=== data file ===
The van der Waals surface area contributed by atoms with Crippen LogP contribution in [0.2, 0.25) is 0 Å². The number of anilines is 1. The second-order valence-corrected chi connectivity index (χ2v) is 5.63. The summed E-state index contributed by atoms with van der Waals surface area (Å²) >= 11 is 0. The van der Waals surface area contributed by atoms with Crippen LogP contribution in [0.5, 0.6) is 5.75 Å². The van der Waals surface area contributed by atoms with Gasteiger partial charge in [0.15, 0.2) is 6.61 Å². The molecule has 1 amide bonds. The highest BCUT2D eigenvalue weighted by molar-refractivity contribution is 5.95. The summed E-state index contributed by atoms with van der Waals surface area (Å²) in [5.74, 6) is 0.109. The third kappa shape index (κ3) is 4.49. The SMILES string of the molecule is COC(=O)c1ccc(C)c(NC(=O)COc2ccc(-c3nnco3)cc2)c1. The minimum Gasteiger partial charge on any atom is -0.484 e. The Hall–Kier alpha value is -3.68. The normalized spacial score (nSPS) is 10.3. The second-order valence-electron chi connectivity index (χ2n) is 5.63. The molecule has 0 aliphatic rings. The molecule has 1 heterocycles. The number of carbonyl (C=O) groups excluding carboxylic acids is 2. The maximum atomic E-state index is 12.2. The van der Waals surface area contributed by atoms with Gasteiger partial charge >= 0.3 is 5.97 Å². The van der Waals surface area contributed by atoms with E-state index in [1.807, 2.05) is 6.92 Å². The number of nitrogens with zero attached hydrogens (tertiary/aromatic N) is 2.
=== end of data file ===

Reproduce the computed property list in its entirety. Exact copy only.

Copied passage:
The van der Waals surface area contributed by atoms with Crippen LogP contribution in [0.2, 0.25) is 0 Å². The number of anilines is 1. The second-order valence-corrected chi connectivity index (χ2v) is 5.63. The summed E-state index contributed by atoms with van der Waals surface area (Å²) >= 11 is 0. The van der Waals surface area contributed by atoms with Crippen LogP contribution in [0.5, 0.6) is 5.75 Å². The van der Waals surface area contributed by atoms with Gasteiger partial charge in [0.15, 0.2) is 6.61 Å². The molecule has 1 amide bonds. The highest BCUT2D eigenvalue weighted by molar-refractivity contribution is 5.95. The summed E-state index contributed by atoms with van der Waals surface area (Å²) in [5.74, 6) is 0.109. The third kappa shape index (κ3) is 4.49. The SMILES string of the molecule is COC(=O)c1ccc(C)c(NC(=O)COc2ccc(-c3nnco3)cc2)c1. The minimum Gasteiger partial charge on any atom is -0.484 e. The Hall–Kier alpha value is -3.68. The normalized spacial score (nSPS) is 10.3. The second-order valence-electron chi connectivity index (χ2n) is 5.63. The molecule has 0 aliphatic rings. The molecule has 1 heterocycles. The number of carbonyl (C=O) groups excluding carboxylic acids is 2. The maximum atomic E-state index is 12.2. The van der Waals surface area contributed by atoms with Gasteiger partial charge >= 0.3 is 5.97 Å². The van der Waals surface area contributed by atoms with E-state index in [1.807, 2.05) is 6.92 Å². The number of nitrogens with zero attached hydrogens (tertiary/aromatic N) is 2.